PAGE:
Despite the trend towards knowing where your food comes from, it seems not everyone is happy to share a dining room with a future meal.
Last night we devoured five courses of Mount Gnomon pork at Drift's Pig Out dinner. Chef Tom Dicker took us around the world with dishes inspired by France, Asia, the United States, and Italy.
We had pork hock terrines, rillettes, spicy salads, pulled pork burgers and dagwood dogs, cheek ragu, and of course, rich pork belly. Dessert was an heirloom apple and cinnamon tart - and the pastry was made with our lard.
We set up a piglet pen at the entrance of the restaurant. The piglets were clean, silky, and well-behaved. They snuggled into their straw while we tucked into our meal.
After the fourth course I thought it was time to introduce one of them to our table of friends.
But from the horrified looks darting across the room, apparently piglet patting at a pig out is not the done thing.
I think it's curious that it's quite acceptable to be in the same room as a dead pig, but not a grunting, chubby live pig.
Maybe not everyone is as enthusiastic about paddock-to-plate experiences as I am - but I stand firm in my belief that if we want to eat meat, we stop telling ourselves porkies, and accept where it comes from.
I am heartened though in knowing that the 70 people at last night's dinner are now fully aware that pork = pigs.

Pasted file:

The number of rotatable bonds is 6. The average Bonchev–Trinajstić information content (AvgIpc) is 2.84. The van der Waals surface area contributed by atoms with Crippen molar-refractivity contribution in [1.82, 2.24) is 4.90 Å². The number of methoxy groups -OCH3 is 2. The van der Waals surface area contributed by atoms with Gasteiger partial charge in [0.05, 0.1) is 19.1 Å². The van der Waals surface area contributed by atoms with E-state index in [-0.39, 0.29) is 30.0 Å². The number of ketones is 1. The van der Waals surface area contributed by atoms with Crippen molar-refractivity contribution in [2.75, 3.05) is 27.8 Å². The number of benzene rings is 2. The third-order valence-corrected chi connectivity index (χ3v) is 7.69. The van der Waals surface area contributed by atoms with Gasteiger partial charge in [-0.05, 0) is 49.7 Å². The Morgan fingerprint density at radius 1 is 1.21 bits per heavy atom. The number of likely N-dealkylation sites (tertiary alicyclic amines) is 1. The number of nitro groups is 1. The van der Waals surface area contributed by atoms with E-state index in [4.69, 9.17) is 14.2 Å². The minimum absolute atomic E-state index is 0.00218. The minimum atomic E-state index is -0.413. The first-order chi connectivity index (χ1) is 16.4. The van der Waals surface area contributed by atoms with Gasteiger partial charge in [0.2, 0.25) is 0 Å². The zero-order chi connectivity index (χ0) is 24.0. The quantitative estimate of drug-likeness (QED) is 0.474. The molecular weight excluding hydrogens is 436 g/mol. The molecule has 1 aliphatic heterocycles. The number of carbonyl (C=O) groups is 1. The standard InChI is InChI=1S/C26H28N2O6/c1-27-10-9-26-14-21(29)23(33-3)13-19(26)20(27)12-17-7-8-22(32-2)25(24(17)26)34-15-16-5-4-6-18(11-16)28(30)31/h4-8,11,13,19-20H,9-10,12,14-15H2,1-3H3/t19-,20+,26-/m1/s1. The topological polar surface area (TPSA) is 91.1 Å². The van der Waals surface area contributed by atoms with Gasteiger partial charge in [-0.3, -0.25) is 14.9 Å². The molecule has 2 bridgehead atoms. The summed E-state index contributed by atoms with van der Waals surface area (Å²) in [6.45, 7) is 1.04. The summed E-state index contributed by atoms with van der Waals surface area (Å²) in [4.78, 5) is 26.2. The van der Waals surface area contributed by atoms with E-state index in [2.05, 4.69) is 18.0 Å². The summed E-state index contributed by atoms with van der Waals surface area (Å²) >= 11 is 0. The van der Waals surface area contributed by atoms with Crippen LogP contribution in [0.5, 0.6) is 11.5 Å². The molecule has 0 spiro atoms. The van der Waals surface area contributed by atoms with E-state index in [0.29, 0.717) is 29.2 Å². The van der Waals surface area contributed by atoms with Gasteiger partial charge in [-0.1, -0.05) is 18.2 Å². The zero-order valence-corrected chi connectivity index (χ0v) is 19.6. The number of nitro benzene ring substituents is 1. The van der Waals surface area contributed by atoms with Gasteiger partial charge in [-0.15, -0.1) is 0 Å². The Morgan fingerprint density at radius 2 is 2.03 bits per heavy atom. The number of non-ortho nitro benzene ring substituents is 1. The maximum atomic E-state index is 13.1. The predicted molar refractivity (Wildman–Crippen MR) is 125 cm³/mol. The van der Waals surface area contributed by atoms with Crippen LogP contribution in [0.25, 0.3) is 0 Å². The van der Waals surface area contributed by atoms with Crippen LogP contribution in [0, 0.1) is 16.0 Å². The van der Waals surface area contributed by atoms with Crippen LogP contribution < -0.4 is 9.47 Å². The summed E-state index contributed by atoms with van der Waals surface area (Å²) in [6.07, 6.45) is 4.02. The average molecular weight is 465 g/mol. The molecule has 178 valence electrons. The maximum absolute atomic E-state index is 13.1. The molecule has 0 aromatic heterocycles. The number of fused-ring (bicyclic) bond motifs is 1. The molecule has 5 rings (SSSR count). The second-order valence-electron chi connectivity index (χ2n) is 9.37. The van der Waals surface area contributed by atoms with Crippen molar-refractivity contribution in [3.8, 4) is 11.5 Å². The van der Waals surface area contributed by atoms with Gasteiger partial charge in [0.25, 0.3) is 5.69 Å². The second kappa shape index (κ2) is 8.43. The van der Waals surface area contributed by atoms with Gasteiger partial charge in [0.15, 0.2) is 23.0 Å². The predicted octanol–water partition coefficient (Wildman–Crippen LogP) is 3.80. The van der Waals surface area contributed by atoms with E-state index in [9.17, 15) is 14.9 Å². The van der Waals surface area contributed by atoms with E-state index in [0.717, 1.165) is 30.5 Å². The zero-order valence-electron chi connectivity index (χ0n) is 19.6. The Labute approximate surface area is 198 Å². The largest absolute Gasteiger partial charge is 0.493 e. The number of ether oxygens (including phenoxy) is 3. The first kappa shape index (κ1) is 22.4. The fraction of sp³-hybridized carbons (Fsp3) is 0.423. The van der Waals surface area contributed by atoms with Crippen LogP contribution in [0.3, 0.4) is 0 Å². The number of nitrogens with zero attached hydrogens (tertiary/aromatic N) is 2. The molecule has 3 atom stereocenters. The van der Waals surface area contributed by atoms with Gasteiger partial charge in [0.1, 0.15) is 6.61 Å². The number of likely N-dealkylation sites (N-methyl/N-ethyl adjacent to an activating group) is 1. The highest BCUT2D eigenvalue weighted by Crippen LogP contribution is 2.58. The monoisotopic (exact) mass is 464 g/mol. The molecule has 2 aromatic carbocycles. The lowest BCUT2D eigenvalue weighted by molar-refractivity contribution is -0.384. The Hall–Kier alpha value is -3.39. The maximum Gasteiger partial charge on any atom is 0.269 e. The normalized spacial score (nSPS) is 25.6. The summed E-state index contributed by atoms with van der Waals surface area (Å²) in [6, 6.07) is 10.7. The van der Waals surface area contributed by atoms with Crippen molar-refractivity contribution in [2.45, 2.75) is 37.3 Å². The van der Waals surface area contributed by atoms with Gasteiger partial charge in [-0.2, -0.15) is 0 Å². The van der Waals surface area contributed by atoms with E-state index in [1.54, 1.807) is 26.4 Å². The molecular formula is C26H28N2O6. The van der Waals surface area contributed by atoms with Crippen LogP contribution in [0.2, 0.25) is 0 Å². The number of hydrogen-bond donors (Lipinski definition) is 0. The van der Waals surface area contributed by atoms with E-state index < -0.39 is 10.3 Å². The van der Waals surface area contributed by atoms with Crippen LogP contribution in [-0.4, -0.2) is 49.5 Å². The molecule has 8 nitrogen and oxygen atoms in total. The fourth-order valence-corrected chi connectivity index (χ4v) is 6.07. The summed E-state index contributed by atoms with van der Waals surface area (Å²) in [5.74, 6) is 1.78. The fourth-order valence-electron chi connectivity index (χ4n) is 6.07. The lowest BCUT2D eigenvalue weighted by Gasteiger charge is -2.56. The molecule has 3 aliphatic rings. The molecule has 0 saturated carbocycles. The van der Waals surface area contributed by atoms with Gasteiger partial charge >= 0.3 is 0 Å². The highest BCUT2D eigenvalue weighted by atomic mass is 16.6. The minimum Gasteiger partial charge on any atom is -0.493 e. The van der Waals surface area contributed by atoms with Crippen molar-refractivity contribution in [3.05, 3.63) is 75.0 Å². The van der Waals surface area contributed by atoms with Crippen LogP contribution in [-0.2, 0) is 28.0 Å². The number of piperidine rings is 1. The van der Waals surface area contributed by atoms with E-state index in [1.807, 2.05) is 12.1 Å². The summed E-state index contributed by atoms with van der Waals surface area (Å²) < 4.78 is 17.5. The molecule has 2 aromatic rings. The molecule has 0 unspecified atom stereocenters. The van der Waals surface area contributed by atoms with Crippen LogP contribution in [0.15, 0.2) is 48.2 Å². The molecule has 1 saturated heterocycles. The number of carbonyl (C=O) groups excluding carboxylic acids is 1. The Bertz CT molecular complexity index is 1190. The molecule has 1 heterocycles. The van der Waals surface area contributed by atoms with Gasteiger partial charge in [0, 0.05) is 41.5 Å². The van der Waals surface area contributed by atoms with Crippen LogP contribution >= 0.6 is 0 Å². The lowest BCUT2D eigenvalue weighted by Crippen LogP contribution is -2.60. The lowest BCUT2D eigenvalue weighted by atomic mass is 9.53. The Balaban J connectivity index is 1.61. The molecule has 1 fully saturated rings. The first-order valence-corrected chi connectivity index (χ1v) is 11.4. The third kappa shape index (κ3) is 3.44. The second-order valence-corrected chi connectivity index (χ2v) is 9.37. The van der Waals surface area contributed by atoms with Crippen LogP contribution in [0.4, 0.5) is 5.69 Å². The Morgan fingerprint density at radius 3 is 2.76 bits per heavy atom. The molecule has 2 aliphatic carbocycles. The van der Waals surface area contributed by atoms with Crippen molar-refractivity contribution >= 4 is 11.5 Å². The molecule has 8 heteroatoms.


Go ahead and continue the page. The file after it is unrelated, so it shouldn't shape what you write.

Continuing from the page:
Our Rare Day Out farm open day on April 1 demonstrated there are many people in our community willing to learn about how we raise our pigs, sheep, and cattle, and that they want a grass roots experience.
We had 650 people visit us - that's right! 650! I can't think of a bigger farm field day in Tasmania other than Agfest (and I think it will be a while before we aim to attract 80,000 people).
The weather was stunning, the atmosphere relaxed. While Guy and I took groups around the farm our guests munched on pulled pork tortillas, sausages in sourdough, and slurped local beer and cider, and ethical coffee.
Kids spent hours cuddling (and squeezing) piglets and went home with animals painted on their faces.
Despite exhaustion, Guy and I couldn't sleep that night. Instead, we got up and read the blogs our visitors had already posted, and looked at the incredible number of photos on facebook and twitter.
The energy and inspiration generated on that day is still brightening our eyes and hearts.
Our thanks goes to: Guy's brother Dane for getting the farm into shape for our visitors; to Drift for crafting and serving the food; to Seven Sheds and Ritual Coffee for the drinks; to our neighbours, friends, and family who volunteered on the day; and to you - who supported us and enabled us to donate $3,000 to our causes. Thank you.
*Our causes were: Landcare Tasmania, the Rare Breeds Trust of Australia, Learn <> Grown, and Lucy's Holiday.